• We know that not every family has access to Wi-Fi; therefore, we have teamed up with the local council initiative #CovConnects to get families online to access their maternity records.
  • Promoting the use of the portal requires regular communication with the multi-disciplinary teams to keep all staff members up to date with the latest technology within healthcare as the digital transformation within our department happened with high pace.
  • In this day and age, where most of our daily activities involve some form of digital interaction, it is not uncommon to forget something like carrying paper pregnancy notes wherever we go. The benefit of having a digital portal has improved consultations and care as the information is always available and all in one place.
  • Data quality issues have been highlighted using My Pregnancy Notes as women will notice anything they are unfamiliar with or errors in the documentation and they will provide immediate feedback that will allow us to correct any issues.
  • Patient centred outcomes – the patient voice needs to be weaved into the development of any patient portals to ensure they are user friendly and fit for purpose.

Next, looking at main impacts, they pointed to the two-way communication functionality on the portal improving communications for the pregnant woman with a midwife; reducing walls to the maternity unit; and enabling non-medical questions to come to staff to be answered within a 48-hour period around other clinical priorities.

In addition, clinical information can be shared with patients from the maternity EPR; records are up to date at point of care; and clinicians do not have to double enter data onto paper handheld notes and duplicate information.

The portal has also led to reduced Did Not Arrive ‘DNA’ appointments, as patient can see the date and time of their maternity appointments and contact the hospital to reschedule as needed.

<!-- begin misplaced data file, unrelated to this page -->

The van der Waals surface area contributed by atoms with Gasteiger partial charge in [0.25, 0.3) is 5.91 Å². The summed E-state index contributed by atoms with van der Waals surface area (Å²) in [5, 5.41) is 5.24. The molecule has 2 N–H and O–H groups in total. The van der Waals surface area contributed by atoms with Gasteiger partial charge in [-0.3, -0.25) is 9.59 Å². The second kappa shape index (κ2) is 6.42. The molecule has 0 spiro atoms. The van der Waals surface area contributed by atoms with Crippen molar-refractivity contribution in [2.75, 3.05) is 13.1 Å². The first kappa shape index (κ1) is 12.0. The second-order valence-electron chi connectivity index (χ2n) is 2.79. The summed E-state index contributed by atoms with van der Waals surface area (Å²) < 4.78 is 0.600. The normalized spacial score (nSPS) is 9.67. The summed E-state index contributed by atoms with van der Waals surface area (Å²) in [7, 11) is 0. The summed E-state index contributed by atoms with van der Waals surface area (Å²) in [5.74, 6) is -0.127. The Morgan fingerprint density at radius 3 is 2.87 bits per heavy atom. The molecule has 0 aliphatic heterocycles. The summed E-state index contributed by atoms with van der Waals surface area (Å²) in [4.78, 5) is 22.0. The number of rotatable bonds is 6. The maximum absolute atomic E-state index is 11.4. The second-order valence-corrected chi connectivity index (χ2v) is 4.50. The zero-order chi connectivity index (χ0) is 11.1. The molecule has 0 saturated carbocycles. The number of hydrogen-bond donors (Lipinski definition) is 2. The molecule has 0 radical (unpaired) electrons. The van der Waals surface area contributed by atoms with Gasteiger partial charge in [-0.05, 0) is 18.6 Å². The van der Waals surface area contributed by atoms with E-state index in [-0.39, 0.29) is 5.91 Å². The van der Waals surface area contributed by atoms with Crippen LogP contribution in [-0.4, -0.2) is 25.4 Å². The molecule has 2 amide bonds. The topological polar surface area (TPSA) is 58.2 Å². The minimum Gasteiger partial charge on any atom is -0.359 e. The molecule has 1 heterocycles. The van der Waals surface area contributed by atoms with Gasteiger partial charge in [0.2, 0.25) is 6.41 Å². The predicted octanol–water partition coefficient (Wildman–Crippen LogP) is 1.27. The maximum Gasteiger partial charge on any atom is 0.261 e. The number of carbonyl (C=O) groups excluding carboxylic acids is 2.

They added that plans and preferences for birth can be updated and viewed at any point, and women can feedback about their antenatal care, labour and birth experiences at their own leisure. They can share their digital notes with other professionals outside of the trust and inform the trust of transfer of care, moving location or miscarriages. There are also cost savings due to reduction of paper and printing.

Finally, moving onto explore how they think patient portals will look in five years’ time, Nikki and Feras said that they hope to see a focus on wellness, with more patient and clinician remote monitoring; and individualised portals with streamlined information, rather than all patient information leaflets available to all. They added that portals should be fully functional to include all health care appoints in one convenient place. They expect to see convergence of patient portals with a single point of access (such as the NHS App), noting that currently there are a myriad of competing portal on the market all with separate ways to access information. There should be more digital engagement for staff and for patients, and personalised care should be trust-wide, not just in maternity.

“A woman’s maternity journey can be complex and unpredictable during her nine months encounter with health professionals,” Nikki and Feras concluded. “Maternity patients are different to other health services and specialists because the teams require access to the maternity notes often. The traditional practice of carrying paper handwritten maternity notes around in a folder is outdated. In addition, relying on a single set of paper-based notes carries risks such as human error of forgetting them, damage or loss, therefore moving to a digital solution is much more reliable.”

Many thanks to all our contributors for sharing their thoughts.